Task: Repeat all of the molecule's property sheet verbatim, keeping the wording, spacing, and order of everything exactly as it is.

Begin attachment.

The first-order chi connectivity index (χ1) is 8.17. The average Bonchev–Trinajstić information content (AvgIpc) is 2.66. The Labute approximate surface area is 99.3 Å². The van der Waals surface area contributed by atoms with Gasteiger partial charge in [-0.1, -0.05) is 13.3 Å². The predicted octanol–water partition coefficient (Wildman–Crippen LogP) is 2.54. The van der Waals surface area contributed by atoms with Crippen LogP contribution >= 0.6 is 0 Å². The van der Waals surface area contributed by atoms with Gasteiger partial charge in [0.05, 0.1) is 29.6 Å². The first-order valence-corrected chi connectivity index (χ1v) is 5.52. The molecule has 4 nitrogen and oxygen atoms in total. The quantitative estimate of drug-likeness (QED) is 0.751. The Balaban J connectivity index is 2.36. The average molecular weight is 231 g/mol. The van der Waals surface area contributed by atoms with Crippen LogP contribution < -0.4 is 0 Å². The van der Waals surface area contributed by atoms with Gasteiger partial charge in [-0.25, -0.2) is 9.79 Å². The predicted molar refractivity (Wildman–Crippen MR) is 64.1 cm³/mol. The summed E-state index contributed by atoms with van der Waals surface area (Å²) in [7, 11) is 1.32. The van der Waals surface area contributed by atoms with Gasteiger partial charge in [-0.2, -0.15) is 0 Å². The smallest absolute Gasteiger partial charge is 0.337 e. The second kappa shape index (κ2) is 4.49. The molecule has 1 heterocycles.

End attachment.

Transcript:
The first-order chi connectivity index (χ1) is 8.17. The average Bonchev–Trinajstić information content (AvgIpc) is 2.66. The Labute approximate surface area is 99.3 Å². The van der Waals surface area contributed by atoms with Gasteiger partial charge in [-0.1, -0.05) is 13.3 Å². The predicted octanol–water partition coefficient (Wildman–Crippen LogP) is 2.54. The van der Waals surface area contributed by atoms with Crippen LogP contribution >= 0.6 is 0 Å². The van der Waals surface area contributed by atoms with Gasteiger partial charge in [0.05, 0.1) is 29.6 Å². The first-order valence-corrected chi connectivity index (χ1v) is 5.52. The molecule has 4 nitrogen and oxygen atoms in total. The quantitative estimate of drug-likeness (QED) is 0.751. The Balaban J connectivity index is 2.36. The average molecular weight is 231 g/mol. The van der Waals surface area contributed by atoms with Crippen LogP contribution < -0.4 is 0 Å². The van der Waals surface area contributed by atoms with Gasteiger partial charge in [-0.25, -0.2) is 9.79 Å². The predicted molar refractivity (Wildman–Crippen MR) is 64.1 cm³/mol. The summed E-state index contributed by atoms with van der Waals surface area (Å²) in [7, 11) is 1.32. The van der Waals surface area contributed by atoms with Gasteiger partial charge in [-0.2, -0.15) is 0 Å². The smallest absolute Gasteiger partial charge is 0.337 e. The second kappa shape index (κ2) is 4.49. The molecule has 1 heterocycles.